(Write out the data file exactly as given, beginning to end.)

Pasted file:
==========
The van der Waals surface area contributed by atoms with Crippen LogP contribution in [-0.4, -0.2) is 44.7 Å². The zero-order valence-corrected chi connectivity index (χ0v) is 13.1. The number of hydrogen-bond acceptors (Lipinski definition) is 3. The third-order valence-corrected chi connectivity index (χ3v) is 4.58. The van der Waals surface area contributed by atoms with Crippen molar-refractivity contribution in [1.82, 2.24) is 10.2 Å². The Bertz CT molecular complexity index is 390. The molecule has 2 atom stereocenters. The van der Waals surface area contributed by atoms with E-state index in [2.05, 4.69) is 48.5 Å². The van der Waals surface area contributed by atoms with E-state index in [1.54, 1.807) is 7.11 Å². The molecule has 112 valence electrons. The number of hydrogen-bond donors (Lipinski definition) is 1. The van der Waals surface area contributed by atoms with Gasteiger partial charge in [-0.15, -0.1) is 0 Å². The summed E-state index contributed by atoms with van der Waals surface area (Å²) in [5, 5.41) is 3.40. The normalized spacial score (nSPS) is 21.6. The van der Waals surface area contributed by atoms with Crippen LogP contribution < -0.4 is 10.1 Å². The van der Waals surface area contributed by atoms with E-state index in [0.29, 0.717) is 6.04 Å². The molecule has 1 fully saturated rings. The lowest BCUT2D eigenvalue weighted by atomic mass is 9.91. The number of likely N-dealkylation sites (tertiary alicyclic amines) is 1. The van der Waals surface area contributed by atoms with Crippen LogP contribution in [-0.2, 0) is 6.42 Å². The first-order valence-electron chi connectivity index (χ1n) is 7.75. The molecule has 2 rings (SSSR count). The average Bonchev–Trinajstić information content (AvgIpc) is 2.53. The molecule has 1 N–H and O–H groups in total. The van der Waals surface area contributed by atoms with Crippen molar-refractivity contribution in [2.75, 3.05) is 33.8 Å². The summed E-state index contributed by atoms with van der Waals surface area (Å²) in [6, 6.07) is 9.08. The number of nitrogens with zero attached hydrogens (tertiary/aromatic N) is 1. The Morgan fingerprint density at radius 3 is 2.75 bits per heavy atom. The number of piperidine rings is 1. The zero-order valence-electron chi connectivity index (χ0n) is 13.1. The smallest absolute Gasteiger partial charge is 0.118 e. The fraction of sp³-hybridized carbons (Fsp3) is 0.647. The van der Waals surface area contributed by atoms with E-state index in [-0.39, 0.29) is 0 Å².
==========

The van der Waals surface area contributed by atoms with Crippen LogP contribution in [-0.4, -0.2) is 44.7 Å². The zero-order valence-corrected chi connectivity index (χ0v) is 13.1. The number of hydrogen-bond acceptors (Lipinski definition) is 3. The third-order valence-corrected chi connectivity index (χ3v) is 4.58. The van der Waals surface area contributed by atoms with Crippen molar-refractivity contribution in [1.82, 2.24) is 10.2 Å². The Bertz CT molecular complexity index is 390. The molecule has 2 atom stereocenters. The van der Waals surface area contributed by atoms with E-state index in [2.05, 4.69) is 48.5 Å². The van der Waals surface area contributed by atoms with E-state index in [1.54, 1.807) is 7.11 Å². The molecule has 112 valence electrons. The number of hydrogen-bond donors (Lipinski definition) is 1. The van der Waals surface area contributed by atoms with Gasteiger partial charge in [-0.15, -0.1) is 0 Å². The summed E-state index contributed by atoms with van der Waals surface area (Å²) in [5, 5.41) is 3.40. The normalized spacial score (nSPS) is 21.6. The van der Waals surface area contributed by atoms with Crippen LogP contribution < -0.4 is 10.1 Å². The van der Waals surface area contributed by atoms with E-state index in [0.29, 0.717) is 6.04 Å². The molecule has 1 fully saturated rings. The lowest BCUT2D eigenvalue weighted by atomic mass is 9.91. The number of likely N-dealkylation sites (tertiary alicyclic amines) is 1. The van der Waals surface area contributed by atoms with Crippen LogP contribution in [-0.2, 0) is 6.42 Å². The first-order valence-electron chi connectivity index (χ1n) is 7.75. The molecule has 2 rings (SSSR count). The average Bonchev–Trinajstić information content (AvgIpc) is 2.53. The molecule has 1 N–H and O–H groups in total. The van der Waals surface area contributed by atoms with Crippen molar-refractivity contribution in [2.75, 3.05) is 33.8 Å². The summed E-state index contributed by atoms with van der Waals surface area (Å²) in [6, 6.07) is 9.08. The number of nitrogens with zero attached hydrogens (tertiary/aromatic N) is 1. The Morgan fingerprint density at radius 3 is 2.75 bits per heavy atom. The number of piperidine rings is 1. The zero-order valence-electron chi connectivity index (χ0n) is 13.1. The smallest absolute Gasteiger partial charge is 0.118 e. The fraction of sp³-hybridized carbons (Fsp3) is 0.647. The van der Waals surface area contributed by atoms with E-state index in [-0.39, 0.29) is 0 Å².